Thursday, July 14, 2016

Prescription #302: Grape Jelly Series

The Biscuits return home to face the Tn Smokies on Thursty Thirsday, triumphant from their combined No-Hitter but also victims of a series loss in the last five games. The team is having growing pains, in part from adjusting to the bullpen's rotating door to Durham.

But it didn't show at all in game two on Monday when four Biscuit pitchers added their names to Montgomery baseball history.

A pitcher doesn't even have to be on the roster to get into a game for Montgomery this summer, returning reliever Kyle Winkler arrived and had to wear Brad Schreibers uniform when he got into the NoNo in Jackson.

The move to add Winkler wasn't added to the league website until hours after he wore #31 and stepped into Montgomery history. After adding Honeywell and Chapman, the team didn't have a third spare road uniform!

The Skitz won four games and lost six on the roadtrip, but outscored their opponents in the ten games. The rotation has been shuffled and reshuffled, the bullpen has so many new faces, even pitching coach RC Lichtenstein didn't remember who was wearing #28.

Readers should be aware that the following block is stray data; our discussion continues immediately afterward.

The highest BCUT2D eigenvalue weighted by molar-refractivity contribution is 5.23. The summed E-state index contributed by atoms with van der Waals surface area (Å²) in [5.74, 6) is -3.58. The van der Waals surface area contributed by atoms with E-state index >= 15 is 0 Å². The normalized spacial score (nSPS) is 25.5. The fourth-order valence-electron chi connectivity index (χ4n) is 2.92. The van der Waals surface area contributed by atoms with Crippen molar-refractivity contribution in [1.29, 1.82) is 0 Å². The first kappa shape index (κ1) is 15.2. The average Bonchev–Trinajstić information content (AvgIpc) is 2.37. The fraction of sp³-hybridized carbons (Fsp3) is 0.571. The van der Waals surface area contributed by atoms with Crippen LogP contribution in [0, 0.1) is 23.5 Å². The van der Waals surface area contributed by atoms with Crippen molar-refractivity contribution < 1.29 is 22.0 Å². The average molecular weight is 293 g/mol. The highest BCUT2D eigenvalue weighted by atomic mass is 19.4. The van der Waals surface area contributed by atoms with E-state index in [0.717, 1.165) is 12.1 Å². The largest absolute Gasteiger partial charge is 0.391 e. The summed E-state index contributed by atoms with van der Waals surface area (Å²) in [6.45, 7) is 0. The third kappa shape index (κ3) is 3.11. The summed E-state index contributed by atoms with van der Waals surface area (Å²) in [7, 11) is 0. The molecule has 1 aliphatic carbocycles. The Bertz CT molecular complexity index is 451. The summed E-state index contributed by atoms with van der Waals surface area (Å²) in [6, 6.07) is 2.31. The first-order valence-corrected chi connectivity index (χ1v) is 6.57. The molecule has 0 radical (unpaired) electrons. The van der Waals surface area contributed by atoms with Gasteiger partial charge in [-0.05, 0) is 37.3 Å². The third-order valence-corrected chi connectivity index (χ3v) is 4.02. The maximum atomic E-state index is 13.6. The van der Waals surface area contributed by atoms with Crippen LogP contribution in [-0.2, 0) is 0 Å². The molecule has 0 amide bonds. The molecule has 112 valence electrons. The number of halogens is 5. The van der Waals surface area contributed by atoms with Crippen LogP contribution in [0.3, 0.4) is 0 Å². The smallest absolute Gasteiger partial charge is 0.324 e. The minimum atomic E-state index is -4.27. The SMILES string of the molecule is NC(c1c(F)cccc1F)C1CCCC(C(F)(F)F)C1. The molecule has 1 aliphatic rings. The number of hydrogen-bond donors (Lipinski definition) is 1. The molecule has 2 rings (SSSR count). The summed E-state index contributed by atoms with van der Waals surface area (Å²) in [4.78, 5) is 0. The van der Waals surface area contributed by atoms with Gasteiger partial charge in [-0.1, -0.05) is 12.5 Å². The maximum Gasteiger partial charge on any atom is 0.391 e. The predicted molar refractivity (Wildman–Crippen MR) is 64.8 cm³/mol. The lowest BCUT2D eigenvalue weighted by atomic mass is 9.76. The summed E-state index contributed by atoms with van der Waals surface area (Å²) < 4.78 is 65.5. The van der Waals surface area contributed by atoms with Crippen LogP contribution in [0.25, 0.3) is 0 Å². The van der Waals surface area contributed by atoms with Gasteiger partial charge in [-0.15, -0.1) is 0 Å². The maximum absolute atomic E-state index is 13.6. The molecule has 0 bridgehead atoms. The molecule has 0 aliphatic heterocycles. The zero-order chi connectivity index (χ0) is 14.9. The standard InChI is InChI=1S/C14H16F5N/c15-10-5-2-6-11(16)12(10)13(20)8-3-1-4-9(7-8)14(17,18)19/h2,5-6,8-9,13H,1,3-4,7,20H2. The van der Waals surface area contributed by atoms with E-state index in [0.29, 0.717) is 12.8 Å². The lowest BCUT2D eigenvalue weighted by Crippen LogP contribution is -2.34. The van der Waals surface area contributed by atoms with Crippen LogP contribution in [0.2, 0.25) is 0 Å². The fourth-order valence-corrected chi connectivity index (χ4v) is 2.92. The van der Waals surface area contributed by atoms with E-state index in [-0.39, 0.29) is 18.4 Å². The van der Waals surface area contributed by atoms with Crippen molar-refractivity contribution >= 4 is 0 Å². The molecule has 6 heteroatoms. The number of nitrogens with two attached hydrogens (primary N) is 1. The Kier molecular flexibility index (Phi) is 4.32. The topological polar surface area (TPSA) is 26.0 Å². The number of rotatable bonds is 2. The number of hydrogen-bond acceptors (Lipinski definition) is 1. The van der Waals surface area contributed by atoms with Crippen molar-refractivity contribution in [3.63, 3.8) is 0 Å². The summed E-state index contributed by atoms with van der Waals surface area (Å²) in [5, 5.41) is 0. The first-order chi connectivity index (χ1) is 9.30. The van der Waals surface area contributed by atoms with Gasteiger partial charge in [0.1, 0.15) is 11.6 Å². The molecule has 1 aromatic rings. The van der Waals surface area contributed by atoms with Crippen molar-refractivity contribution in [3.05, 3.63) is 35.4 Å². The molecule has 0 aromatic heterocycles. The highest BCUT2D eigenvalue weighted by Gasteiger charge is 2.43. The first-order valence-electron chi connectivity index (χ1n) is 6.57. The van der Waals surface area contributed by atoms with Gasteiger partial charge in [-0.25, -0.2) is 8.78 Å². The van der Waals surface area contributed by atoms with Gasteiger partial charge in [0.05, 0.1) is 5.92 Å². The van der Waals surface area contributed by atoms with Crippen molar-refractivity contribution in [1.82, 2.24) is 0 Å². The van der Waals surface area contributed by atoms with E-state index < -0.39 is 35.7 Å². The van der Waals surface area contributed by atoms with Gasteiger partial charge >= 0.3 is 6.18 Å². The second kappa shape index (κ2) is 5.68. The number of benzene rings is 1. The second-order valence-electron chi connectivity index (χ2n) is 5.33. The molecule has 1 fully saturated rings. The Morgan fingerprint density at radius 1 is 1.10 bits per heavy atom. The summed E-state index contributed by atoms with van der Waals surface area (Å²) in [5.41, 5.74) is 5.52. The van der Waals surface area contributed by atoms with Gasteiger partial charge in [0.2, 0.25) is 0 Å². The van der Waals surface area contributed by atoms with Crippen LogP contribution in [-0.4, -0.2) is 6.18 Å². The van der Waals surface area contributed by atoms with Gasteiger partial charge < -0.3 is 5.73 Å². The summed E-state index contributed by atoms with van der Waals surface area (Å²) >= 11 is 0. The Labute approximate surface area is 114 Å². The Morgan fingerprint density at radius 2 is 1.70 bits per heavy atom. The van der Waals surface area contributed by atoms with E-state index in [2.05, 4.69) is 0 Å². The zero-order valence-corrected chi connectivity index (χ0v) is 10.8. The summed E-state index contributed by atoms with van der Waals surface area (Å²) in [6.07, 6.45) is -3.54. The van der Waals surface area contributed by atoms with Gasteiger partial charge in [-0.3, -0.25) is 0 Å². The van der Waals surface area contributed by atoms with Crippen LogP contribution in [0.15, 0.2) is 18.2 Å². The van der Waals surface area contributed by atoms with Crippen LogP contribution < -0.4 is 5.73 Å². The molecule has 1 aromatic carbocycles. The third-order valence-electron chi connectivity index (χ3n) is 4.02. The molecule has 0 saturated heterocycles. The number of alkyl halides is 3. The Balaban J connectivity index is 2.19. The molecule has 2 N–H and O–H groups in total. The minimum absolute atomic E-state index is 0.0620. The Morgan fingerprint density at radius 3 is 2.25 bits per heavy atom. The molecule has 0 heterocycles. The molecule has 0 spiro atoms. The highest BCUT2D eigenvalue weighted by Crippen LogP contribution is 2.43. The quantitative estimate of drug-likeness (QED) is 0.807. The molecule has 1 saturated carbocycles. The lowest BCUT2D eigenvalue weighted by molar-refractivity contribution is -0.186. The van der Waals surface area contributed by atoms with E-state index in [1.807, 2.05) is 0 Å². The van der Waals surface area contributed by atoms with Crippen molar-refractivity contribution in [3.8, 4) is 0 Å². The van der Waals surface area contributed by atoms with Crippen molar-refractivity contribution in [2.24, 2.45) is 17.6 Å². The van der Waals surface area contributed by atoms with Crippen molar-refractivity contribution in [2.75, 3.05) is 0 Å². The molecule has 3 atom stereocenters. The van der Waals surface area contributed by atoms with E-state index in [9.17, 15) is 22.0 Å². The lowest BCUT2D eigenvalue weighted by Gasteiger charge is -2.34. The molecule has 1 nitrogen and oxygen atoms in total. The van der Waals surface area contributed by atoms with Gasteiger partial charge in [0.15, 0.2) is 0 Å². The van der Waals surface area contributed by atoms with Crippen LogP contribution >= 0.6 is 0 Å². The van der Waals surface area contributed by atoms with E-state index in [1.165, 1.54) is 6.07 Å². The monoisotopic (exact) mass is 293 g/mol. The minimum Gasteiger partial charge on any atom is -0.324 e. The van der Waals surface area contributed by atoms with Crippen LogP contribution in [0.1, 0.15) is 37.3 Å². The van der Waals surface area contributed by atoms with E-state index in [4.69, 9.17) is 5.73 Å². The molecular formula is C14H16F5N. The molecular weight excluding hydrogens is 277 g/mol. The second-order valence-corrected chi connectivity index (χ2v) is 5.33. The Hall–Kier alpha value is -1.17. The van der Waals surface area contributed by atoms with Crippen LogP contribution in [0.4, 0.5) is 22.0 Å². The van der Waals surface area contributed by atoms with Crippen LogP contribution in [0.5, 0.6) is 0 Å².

Manager Brady Williams mixes and matches to near perfection, giving the Grays every chance to win. Yet often the team has been unable to hold a late lead or deliver a final run, flashing bright hope for fans even when the final result drops to the loss column.


If the Biscuits have a discombobulated roster, the Smokies more closely resemble depleted. Most of the top prospects for the Baby Bears have advanced, though newcomer Ian Happ becomes the top rated prospect on the visiting team. Happ has been tearing up double-A pitching since his arrival.

The Smokies Prospect Rating is 90, boosted by Happ but lowered with injuries to prospect players like Duane Underwood, Brad Conway and Jacob Hanneman who all inhabit the DL.

The Biscuits walked off on the Smokies back in May
Active player prospects include Billy McKinney, Jen-Ho Tseng, Victor Caratini, and Brad Markey. They have other solid players not ranked among the top 30, but several of the players who were on the squad during the Smokies last visit have graduated.